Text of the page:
Lenovo to streamline smartphone supply chain after Motorola Mobility purchase
After the Motorola deal, the computer giant now faces task of streamlining production processes
Yang Yuanqing, the chairman and chief executive at computer giant Lenovo, declared in 2011 that the company sees the global market for smart mobile devices as "a battle we cannot lose".
"We must win no matter how much money we need to invest," Yang told the South China Morning Post in an interview in San Francisco.
Lenovo, the world's largest supplier of personal computers, proved that commitment last week after landing its biggest-ever acquisition, a blockbuster deal to buy struggling smartphone-maker Motorola Mobility for US$2.91 billion from Google.
Lenovo must now plot the reform of its complex manufacturing supply chain for smartphones in a bid to make it more competitive with those of industry leaders Samsung Electronics and Apple.
The success of the Motorola deal, which is still subject to regulatory approval, will ultimately depend on Lenovo's ability to reshape and quickly integrate the two companies' production supply chains.
Wong Wai-ming, the chief financial officer at Lenovo, said on Thursday that the goal was to "come out with a very good product portfolio that we can deliver in the most cost-effective way".
"We see a lot of synergy between Lenovo and Motorola Mobility, which outsources its smartphone manufacturing," Wong said. He added an "execution plan" would determine how much their production supply chains would be reshaped.
Jack Narcotta, an analyst at Technology Business Research, expected Lenovo to "minimise its supply-chain costs". He said the company must "maximise gross profit from smartphone revenue since its customer base has become global" after the Motorola acquisition.
Lenovo, which operates in more than 160 countries, runs a "hybrid supply-chain strategy" that combines in-house production and partnerships with contract manufacturers. Its company-owned manufacturing facilities are in Argentina, India, Mexico, Hungary, Brazil, Japan, the United States and multiple locations across mainland China.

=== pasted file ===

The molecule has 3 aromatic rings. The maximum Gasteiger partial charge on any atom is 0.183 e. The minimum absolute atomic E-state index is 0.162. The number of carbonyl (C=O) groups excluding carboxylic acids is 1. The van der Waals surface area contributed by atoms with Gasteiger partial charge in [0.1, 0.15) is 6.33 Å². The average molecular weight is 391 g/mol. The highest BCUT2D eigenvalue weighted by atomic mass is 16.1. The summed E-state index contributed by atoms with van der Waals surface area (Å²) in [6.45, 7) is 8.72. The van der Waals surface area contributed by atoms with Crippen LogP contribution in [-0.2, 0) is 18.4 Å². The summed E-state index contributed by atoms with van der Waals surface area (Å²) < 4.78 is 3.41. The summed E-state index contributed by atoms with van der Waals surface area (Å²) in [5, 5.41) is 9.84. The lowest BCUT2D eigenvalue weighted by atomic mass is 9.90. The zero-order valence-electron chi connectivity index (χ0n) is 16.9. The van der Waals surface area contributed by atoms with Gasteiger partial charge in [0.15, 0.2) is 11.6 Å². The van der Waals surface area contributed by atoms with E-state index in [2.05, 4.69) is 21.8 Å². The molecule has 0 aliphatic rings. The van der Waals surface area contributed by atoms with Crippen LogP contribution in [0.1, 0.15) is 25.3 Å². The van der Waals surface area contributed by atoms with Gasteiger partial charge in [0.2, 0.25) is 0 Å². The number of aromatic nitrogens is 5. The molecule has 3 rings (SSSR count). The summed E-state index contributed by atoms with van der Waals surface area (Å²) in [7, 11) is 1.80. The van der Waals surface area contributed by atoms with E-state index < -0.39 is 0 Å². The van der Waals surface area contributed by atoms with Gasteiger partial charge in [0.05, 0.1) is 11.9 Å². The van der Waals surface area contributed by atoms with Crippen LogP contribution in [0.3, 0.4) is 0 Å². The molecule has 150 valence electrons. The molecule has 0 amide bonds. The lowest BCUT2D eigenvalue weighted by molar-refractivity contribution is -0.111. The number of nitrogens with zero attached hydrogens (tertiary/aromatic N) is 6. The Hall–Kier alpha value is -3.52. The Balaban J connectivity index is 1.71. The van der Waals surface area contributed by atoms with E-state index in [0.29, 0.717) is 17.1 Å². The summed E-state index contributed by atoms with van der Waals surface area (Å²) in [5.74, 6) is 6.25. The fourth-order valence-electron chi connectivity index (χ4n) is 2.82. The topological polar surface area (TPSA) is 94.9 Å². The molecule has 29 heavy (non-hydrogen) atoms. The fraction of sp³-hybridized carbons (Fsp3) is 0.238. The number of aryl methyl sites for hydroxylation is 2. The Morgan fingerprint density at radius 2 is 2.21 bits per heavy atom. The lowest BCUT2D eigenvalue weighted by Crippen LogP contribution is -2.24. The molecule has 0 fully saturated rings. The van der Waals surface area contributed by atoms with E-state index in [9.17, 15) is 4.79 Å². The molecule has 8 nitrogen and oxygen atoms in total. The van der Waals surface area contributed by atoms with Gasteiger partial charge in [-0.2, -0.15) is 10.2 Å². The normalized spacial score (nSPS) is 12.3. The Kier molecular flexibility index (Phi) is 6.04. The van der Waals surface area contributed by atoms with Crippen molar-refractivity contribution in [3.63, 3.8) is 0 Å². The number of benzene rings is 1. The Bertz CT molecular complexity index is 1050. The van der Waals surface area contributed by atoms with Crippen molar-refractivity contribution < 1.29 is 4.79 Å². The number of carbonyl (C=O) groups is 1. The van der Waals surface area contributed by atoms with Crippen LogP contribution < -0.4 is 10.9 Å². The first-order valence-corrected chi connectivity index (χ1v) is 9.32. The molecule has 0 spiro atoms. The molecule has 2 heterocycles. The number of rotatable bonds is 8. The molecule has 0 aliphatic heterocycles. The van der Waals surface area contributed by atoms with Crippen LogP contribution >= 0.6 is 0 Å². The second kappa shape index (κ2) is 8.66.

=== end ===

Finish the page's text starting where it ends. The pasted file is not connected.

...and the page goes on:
In recent years, however, the company has bet big on greater in-house production capabilities to help its expansion into smartphones and media tablets. It opened in December an advanced manufacturing complex in Wuhan, Hubei province. The firm has committed about five billion yuan (HK$6.35 billion) in investments on the 200,000-square-metre facility, which houses production lines, sales operations and a research and development centre.
"Wuhan is a very big site that caters to our global business," Wong said. "Whether we move all smartphone production there depends if it makes sense."
Motorola's longstanding outsourcing partner is Singapore-based Flextronics, the world's second-largest electronics contract manufacturer. Under a reported US$75 million deal, Flextronics took over management and operation of Motorola's factories in Tianjin and in Jaguariuna, Brazil, last year.
Narcotta said: "Lenovo will undoubtedly integrate Motorola devices into its manufacturing processes in Wuhan, while keeping the contract manufacturers in the US and China."
Neil Mawston, executive director at research firm Strategy Analytics, said efforts by Lenovo to surpass the global smartphone leaders would take many years.
"Lenovo is a threat to Samsung, but it took Samsung 16 years to overtake Nokia from start to finish. It takes time to build brands, products and retail channels in dozens of countries," Mawston said.